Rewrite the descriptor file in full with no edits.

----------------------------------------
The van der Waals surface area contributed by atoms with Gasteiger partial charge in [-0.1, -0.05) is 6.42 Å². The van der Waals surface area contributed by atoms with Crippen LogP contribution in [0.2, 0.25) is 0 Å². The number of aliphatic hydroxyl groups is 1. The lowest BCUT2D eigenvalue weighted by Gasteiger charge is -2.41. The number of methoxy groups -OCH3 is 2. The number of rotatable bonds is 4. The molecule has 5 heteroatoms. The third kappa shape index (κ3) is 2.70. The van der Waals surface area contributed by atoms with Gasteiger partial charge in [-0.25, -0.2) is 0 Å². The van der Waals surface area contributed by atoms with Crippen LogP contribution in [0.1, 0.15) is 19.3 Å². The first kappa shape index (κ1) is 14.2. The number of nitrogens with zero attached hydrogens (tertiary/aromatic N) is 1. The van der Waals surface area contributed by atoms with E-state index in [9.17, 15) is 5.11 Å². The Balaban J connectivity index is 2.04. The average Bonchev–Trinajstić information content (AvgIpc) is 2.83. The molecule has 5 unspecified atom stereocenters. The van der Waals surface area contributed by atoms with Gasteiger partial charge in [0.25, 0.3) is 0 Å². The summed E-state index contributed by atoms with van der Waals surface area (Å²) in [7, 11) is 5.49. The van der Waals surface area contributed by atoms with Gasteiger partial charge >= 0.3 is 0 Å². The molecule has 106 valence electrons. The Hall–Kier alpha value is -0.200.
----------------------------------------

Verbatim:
The van der Waals surface area contributed by atoms with Gasteiger partial charge in [-0.1, -0.05) is 6.42 Å². The van der Waals surface area contributed by atoms with Crippen LogP contribution in [0.2, 0.25) is 0 Å². The number of aliphatic hydroxyl groups is 1. The lowest BCUT2D eigenvalue weighted by Gasteiger charge is -2.41. The number of methoxy groups -OCH3 is 2. The number of rotatable bonds is 4. The molecule has 5 heteroatoms. The third kappa shape index (κ3) is 2.70. The van der Waals surface area contributed by atoms with Gasteiger partial charge in [-0.25, -0.2) is 0 Å². The van der Waals surface area contributed by atoms with Crippen LogP contribution in [0.1, 0.15) is 19.3 Å². The first kappa shape index (κ1) is 14.2. The number of nitrogens with zero attached hydrogens (tertiary/aromatic N) is 1. The van der Waals surface area contributed by atoms with E-state index in [9.17, 15) is 5.11 Å². The Balaban J connectivity index is 2.04. The average Bonchev–Trinajstić information content (AvgIpc) is 2.83. The molecule has 5 unspecified atom stereocenters. The van der Waals surface area contributed by atoms with Gasteiger partial charge in [0.25, 0.3) is 0 Å². The summed E-state index contributed by atoms with van der Waals surface area (Å²) in [7, 11) is 5.49. The van der Waals surface area contributed by atoms with Gasteiger partial charge >= 0.3 is 0 Å². The molecule has 106 valence electrons. The Hall–Kier alpha value is -0.200.